Is A Will Set In Stone? Who Can Contest A Will And Why?

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Wills aren't set in stone. There's several situations in which someone can contest a will. It's not easy to contest a will, but if it does happen, it can turn into a protracted legal battle.

Who Can Contest a Will?

There's a narrow category of people that can contest a will.

  • People directly named in the will
  • People directly named in older versions of the will
  • Named beneficiaries
  • Heirs to the estate

Also, anyone who would have received a share of the estate if there were no will, can contest it. The people that fall into this category often have "standing." Proving they have standing is the first step towards contesting a will.

Why Would Someone Contest a Will?

Just because someone has standing doesn't mean they have grounds to contest a will. They must have a reason for doing it. With a will, there's only a few legal reasons available. Most of those reasons have to do with the validity of the will itself.

Was the will signed properly? There are state laws that dictate how a testator must sign a last will and testament to make it valid. Usually, the signing requires one or more witnesses. Someone with legal standing can contest the will if they believe the testator didn't follow the proper signing procedure.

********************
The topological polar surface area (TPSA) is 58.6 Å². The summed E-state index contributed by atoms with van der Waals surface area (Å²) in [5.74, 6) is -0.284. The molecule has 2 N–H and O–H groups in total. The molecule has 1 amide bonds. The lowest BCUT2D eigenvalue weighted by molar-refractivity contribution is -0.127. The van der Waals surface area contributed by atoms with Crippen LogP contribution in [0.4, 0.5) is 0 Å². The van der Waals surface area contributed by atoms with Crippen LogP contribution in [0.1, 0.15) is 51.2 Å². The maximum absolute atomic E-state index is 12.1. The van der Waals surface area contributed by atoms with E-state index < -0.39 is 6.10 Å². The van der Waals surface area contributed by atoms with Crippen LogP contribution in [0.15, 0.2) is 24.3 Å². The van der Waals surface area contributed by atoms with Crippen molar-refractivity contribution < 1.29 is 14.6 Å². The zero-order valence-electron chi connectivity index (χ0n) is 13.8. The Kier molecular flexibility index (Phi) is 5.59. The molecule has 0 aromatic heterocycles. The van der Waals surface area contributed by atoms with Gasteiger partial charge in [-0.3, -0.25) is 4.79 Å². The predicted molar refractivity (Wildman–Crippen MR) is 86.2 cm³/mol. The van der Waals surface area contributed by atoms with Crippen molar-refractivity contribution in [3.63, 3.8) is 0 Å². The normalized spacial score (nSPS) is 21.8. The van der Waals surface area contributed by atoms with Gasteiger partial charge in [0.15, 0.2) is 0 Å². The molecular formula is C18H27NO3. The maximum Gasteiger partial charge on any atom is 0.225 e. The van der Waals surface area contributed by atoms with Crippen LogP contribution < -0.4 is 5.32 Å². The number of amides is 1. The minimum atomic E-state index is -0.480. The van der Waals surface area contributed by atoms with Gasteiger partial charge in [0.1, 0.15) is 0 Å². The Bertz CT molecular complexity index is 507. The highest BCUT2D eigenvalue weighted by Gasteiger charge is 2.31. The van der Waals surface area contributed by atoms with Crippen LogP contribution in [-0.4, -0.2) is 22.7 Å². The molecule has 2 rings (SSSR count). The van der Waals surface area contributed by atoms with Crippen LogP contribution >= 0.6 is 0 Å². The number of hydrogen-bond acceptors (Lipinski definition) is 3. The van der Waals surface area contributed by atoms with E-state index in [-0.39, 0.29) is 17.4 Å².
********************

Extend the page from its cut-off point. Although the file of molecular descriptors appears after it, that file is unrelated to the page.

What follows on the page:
Did the testator understand what a will entails? Although difficult to prove, if the testator lacked testamentary capacity, it can render the will invalid.

Was there undue influence in the signing? Undue influence implies the testator signed due to force, coercion, or under duress. Also in this category are things like fraud and forgery. For example, if someone tricked the testator into signing the will, or manipulated them, the will can become invalid.

Do multiple wills exist? Usually, the more recent copy of a will trumps older versions. If the newer copy suffers from any of the previously mentioned reasons to contest a will, then the older copy may win the day. How courts handle this will vary, as they're always situational.

An Example with the Disinherited

Starting with these reasons or variations on them, a person of legal standing can contest a will for many alternative reasons. For example, someone who would have received a part of the estate under a previous will can find themselves disinherited in the final will.

This person will have standing to contest a will. This kind of thing can happen if the testator had children from a previous marriage, then more from a current marriage.

Contested Estate Probate Can Become Complicated

There's a lot of rules and laws involved, as well as loopholes that can snag you. Contested estate probate isn't something to take lightly, especially when it concerns real property, such as real estate.

You should speak to a lawyer immediately if you suspect you may have to challenge a will. Alternatively, seek legal aid if you think someone will challenge a will.

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